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M He Sapa
electric housings & insulation

I want to install more insulation in the attic, but realize the various electric housings are of several ages (since 1973) and some may be unsafe to cover. In all humility, folks, where do I look on the housings for ceiling lights and fans etc, what information am I looking for, or how do I otherwise tell if I can bury these dudes in insulation without courting disaster? Thanks, best, M.

dhvozza
Re: electric housings & insulation

There should be a sticker inside the fixtures.You will have to remove the trims and look inside.IC means insulation contact,non-IC means,well figure it out;) You may need to build boxes around non-IC fixtures in the attic to separate them from the insulation.:)

Re: electric housings & insulation

I agree with the above answer,,,

kentvw
Re: electric housings & insulation

Yup, junction boxes that don't require access to them, IE boxes for surface mount light fixtures accessed from below can be buried in insulation.

IC rated recessed light fixtures can be buried as well.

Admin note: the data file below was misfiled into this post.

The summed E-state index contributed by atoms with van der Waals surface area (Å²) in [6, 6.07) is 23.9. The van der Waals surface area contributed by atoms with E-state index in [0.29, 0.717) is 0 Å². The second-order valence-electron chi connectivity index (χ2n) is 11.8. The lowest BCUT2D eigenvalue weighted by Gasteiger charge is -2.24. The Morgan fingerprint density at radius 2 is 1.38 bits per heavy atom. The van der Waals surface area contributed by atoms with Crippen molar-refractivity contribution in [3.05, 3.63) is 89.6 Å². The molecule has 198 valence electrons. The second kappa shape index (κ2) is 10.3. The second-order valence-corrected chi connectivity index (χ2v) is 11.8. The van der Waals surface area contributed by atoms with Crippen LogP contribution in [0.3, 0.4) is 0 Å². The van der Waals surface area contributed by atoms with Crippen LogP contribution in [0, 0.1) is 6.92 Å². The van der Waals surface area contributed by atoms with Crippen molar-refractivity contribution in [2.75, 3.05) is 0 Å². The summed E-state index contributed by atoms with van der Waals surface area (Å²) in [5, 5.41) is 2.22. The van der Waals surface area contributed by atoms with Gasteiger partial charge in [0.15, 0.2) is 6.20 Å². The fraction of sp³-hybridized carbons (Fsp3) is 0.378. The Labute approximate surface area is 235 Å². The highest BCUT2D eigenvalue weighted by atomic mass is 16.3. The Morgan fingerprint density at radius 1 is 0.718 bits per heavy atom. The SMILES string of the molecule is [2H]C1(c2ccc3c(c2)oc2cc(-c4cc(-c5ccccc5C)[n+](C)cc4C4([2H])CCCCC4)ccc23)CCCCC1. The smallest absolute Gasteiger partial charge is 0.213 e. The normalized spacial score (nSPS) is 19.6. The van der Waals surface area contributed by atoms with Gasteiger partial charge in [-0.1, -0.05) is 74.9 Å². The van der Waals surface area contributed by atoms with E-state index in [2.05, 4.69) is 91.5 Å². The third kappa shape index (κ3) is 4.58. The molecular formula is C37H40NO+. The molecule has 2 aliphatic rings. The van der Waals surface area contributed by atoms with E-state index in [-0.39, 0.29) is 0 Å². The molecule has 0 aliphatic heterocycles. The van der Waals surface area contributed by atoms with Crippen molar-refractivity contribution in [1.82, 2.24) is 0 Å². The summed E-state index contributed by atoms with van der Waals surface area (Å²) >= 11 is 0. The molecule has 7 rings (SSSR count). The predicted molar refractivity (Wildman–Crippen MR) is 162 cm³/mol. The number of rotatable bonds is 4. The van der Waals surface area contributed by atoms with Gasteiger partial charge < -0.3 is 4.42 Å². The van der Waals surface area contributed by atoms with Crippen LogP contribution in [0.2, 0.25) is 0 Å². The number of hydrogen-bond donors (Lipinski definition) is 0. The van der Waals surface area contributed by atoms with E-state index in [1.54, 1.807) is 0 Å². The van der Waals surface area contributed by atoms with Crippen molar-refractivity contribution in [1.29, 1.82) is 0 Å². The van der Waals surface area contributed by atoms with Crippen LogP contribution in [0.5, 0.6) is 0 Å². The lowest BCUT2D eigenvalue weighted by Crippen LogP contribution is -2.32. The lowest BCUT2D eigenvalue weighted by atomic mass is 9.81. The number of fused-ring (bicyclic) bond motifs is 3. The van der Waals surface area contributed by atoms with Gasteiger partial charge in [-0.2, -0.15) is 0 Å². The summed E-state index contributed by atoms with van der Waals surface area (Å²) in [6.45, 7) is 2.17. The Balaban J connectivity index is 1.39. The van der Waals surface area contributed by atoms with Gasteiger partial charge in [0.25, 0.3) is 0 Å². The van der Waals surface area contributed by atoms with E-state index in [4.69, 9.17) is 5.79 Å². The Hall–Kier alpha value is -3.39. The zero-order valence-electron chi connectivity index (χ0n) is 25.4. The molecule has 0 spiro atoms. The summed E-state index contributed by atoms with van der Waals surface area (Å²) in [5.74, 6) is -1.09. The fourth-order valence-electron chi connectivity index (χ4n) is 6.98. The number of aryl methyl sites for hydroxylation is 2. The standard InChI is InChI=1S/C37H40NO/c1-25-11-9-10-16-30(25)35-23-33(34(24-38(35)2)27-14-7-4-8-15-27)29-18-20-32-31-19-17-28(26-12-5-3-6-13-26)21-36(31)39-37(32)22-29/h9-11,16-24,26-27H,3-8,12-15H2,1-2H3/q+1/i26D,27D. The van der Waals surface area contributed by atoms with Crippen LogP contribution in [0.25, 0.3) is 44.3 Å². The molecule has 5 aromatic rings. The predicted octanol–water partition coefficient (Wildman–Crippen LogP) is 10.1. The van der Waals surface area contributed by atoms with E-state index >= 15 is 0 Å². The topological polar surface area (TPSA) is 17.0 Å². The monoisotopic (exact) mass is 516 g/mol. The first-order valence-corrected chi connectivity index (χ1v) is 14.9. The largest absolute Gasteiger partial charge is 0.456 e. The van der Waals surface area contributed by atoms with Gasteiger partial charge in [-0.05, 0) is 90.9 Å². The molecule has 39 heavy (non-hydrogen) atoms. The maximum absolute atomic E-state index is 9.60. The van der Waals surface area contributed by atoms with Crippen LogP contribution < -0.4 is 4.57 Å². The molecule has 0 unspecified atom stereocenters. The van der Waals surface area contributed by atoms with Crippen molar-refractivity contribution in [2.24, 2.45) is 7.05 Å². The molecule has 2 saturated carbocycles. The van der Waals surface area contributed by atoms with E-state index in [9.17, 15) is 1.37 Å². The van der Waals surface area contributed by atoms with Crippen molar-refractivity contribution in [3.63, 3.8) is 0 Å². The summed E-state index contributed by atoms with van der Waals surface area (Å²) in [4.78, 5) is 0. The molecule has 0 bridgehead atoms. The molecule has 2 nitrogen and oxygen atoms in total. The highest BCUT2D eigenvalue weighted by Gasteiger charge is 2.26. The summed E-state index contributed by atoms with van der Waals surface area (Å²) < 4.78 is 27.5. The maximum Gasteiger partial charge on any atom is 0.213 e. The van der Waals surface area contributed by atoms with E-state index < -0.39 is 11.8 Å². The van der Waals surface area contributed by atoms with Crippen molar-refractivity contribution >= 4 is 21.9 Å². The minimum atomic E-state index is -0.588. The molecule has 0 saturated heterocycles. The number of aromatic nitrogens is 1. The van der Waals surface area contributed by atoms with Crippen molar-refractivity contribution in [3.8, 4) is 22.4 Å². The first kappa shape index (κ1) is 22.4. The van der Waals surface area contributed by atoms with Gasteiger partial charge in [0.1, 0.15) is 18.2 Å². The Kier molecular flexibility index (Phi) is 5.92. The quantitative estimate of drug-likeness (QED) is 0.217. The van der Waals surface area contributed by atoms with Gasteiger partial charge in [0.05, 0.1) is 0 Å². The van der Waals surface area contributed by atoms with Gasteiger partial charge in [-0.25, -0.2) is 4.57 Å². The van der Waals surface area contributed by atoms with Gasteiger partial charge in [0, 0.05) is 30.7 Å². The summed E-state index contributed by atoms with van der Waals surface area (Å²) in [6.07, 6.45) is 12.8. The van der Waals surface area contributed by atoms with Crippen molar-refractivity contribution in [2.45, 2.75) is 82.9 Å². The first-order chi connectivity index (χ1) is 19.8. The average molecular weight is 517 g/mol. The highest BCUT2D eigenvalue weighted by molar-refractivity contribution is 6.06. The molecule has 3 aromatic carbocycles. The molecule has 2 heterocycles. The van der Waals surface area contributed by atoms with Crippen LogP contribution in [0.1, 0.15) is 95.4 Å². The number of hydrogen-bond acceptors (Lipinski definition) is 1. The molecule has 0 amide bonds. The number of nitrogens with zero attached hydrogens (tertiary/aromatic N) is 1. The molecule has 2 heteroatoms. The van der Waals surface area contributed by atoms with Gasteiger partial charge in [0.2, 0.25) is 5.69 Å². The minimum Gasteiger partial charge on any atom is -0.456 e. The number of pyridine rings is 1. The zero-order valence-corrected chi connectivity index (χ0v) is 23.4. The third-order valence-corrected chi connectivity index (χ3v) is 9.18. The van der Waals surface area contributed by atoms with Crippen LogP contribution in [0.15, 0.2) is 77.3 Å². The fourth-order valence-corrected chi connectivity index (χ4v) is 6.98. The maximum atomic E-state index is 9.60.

Keep in mind though that non IC type recessed light fixtures need 3" of space from insulation and no insulation may be installed above them to meet national electrical code requirements. 2008, article 410.16

canuk
Re: electric housings & insulation
Quote:

Keep in mind though that non IC type recessed light fixtures need 3" of space from insulation and no insulation may be installed above them to meet national electrical code requirements. 2008, article 410.16

..... because of this and they are located in an attic space ... in my opinion they should be changed out for IC rated fixtures. Otherwise you small chimneys leaking into the attic.

M He Sapa
Re: electric housings & insulation

Thank you all so much. best, M

Born2Wire
Re: electric housings & insulation

I agree with above comments. I would also like to add that some manufacturers require a 6" space between a non-Ic rated can and insulation. Follow the manufacturers instructions.

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